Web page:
Opinion
Student Well-Being Opinion

Returning Character Education to Schools

By Joseph W. Gauld — January 24, 2012 3 min read

The deep reason America is in imbalance and decline seems obvious: We have educated ourselves to value achievement and wealth over character and purpose. As a result, the present character of our leadership, economy, and culture cannot sustain the greatness of our nation.

Since the Soviet Union’s launch of Sputnik in 1957, we have chosen to seek only academic proficiency in our schools. And more than 54 years of reform efforts have failed.

The basic purpose of education should be character development, where learning is centered on values derived from the family. Family-based character education is clearly superior to the education practiced in our schools today.

Studies such as one in 1998 by Lawrence Rudner, then the director of the ERIC Clearinghouse on Assessment and Evaluation, show home-schooled students significantly outscoring public school students on assessments and going on to do well socially, in college, and in life.

Over the years, making academic proficiency the purpose of American education has shifted the benefits of learning away from students and families, onto schools, colleges, businesses, and the education industry itself.

For example, “No Child Left Behind” is a bogus slogan. The concern of that federal legislation is how schools, districts, states, and the nation are doing compared with one another. It is not how the individual student is doing. Within a school, it is commonly known that those students close to being proficient, and not the weakest students, are given extra attention. Why? Because schools are being measured by how many students reach proficiency on a test. The students “on the bubble” (those nearing the proficiency mark) are given the most attention and the most strategies to improve. Struggling students receive minimal, leftover resources.

For a nation committed to the individual, how did we develop such an educational system?

We need to commit our public schools to developing the American character."

Here’s how: In the 19th century, our agrarian state and the McGuffey Reader made American schools more character-centered. From 1836 to 1960, some 120 million McGuffey Readers—books that mixed character lessons with academic work—were sold. Those texts confirmed family life (and ethics) as an integral part of the educational process.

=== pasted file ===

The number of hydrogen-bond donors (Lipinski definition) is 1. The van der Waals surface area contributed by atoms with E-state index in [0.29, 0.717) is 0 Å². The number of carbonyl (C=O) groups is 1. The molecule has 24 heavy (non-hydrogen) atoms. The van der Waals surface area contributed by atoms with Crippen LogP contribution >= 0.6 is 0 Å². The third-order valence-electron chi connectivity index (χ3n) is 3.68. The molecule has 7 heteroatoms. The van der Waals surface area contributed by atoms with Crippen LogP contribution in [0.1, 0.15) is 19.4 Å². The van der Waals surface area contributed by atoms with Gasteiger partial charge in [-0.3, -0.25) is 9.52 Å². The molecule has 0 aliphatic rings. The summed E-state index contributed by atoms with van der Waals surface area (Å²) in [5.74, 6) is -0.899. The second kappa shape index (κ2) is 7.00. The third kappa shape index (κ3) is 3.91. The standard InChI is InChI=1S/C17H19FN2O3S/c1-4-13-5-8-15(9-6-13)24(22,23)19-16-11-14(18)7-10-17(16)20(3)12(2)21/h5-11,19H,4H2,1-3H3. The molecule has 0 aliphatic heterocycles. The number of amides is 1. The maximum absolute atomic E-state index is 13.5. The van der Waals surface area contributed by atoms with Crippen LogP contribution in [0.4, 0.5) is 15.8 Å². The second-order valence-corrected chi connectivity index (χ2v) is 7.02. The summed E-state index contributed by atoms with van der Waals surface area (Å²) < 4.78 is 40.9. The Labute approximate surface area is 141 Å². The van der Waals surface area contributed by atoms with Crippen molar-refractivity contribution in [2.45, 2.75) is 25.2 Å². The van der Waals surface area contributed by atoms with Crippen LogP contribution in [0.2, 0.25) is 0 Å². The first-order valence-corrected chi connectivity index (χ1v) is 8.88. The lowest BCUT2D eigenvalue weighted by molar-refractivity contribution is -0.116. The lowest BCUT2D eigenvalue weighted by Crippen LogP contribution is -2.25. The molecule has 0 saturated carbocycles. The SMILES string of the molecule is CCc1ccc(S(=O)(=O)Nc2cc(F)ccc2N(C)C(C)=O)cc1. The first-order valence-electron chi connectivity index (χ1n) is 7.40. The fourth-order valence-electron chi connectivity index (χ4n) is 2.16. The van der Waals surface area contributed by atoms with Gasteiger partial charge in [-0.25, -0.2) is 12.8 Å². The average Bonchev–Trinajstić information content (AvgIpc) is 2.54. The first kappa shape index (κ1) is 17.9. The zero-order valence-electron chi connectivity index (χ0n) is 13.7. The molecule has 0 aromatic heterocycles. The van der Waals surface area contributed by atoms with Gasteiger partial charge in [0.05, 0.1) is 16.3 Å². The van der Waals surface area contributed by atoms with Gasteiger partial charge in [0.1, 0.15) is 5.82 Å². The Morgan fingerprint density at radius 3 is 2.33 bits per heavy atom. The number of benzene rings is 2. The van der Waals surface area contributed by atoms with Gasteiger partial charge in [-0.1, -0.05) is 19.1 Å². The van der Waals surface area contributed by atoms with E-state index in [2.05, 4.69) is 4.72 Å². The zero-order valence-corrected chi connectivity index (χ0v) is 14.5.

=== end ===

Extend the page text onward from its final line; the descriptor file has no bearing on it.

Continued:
But the rise of the industrial age defined education primarily as a route to commerce. The McGuffey-family influence slowly waned, and with it, the emphasis on character development.

As a teacher-coach in 1962, I experienced a crisis of conscience when I realized I was part of an education system that was failing to properly prepare American kids for life. By 1966, with the help of others, I was able to found the Hyde School in Bath, Maine, to explore the premise that every student is gifted with a unique potential, a belief I sought to support with a new college-preparatory curriculum built on the development of character—courage, integrity, concern, curiosity, and leadership.

In 1974, by tracing the progress of Hyde graduates in college and life, I realized we also needed to address parental growth and family issues on a regular basis to truly develop individual character. Hyde slowly became a community of parents, teachers, and students working together toward the same goal: individual excellence.

Today, Hyde is a network of seven public and private schools, serving more than 2,000 students, 80 percent of them from minority groups, with 98 percent of Hyde students matriculating to college. Hyde’s focus is on family-based character education and individual understandings of courage, curiosity, concern, leadership, humility, and integrity, which reaffirms the power of the American character and the American family.

After World War II, American colleges were flooded with returning soldiers receiving tuition through the GI Bill. Some university presidents strongly opposed the bill, with one saying unqualified GIs would turn our colleges into “educational hobo jungles.”

In fact, these GIs went on to become in many ways the most admired college students in American history. These Depression-era young people had just one thing going for them: character. With that, they were able to restore and maintain greatness for America.

We need to commit our public schools to developing the American character. Since in character development, parents are the primary teachers and the home the primary classroom, this action will begin to restore the American family and begin a powerful partnership between family and school.

As home-schooled families have proven, this partnership should produce significantly improved academic students. More important, it will produce leaders, professionals, workers, and citizens with character, who will restore this nation’s integrity—and its greatness.

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A version of this article appeared in the January 25, 2012 edition of Education Week as Rebalancing Learning With Character Education

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